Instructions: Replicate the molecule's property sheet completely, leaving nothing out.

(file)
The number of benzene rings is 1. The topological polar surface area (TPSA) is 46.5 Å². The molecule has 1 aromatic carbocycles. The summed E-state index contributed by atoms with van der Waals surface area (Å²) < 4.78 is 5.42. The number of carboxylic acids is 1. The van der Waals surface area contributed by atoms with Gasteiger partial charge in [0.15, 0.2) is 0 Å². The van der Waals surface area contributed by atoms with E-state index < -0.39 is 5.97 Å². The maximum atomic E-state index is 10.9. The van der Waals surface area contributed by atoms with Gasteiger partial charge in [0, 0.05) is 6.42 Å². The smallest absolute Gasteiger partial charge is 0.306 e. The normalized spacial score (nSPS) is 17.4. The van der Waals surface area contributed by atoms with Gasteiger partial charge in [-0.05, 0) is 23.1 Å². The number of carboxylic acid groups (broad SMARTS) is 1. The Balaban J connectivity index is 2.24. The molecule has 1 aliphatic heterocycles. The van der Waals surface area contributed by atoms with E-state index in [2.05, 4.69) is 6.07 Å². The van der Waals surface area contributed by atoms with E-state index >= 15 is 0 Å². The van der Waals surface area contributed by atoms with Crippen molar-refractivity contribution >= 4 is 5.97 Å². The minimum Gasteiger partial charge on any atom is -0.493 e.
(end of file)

The number of benzene rings is 1. The topological polar surface area (TPSA) is 46.5 Å². The molecule has 1 aromatic carbocycles. The summed E-state index contributed by atoms with van der Waals surface area (Å²) < 4.78 is 5.42. The number of carboxylic acids is 1. The van der Waals surface area contributed by atoms with Gasteiger partial charge in [0.15, 0.2) is 0 Å². The van der Waals surface area contributed by atoms with E-state index < -0.39 is 5.97 Å². The maximum atomic E-state index is 10.9. The van der Waals surface area contributed by atoms with Gasteiger partial charge in [0, 0.05) is 6.42 Å². The smallest absolute Gasteiger partial charge is 0.306 e. The normalized spacial score (nSPS) is 17.4. The van der Waals surface area contributed by atoms with Gasteiger partial charge in [-0.05, 0) is 23.1 Å². The number of carboxylic acid groups (broad SMARTS) is 1. The Balaban J connectivity index is 2.24. The molecule has 1 aliphatic heterocycles. The van der Waals surface area contributed by atoms with E-state index in [2.05, 4.69) is 6.07 Å². The van der Waals surface area contributed by atoms with E-state index >= 15 is 0 Å². The van der Waals surface area contributed by atoms with Crippen molar-refractivity contribution >= 4 is 5.97 Å². The minimum Gasteiger partial charge on any atom is -0.493 e.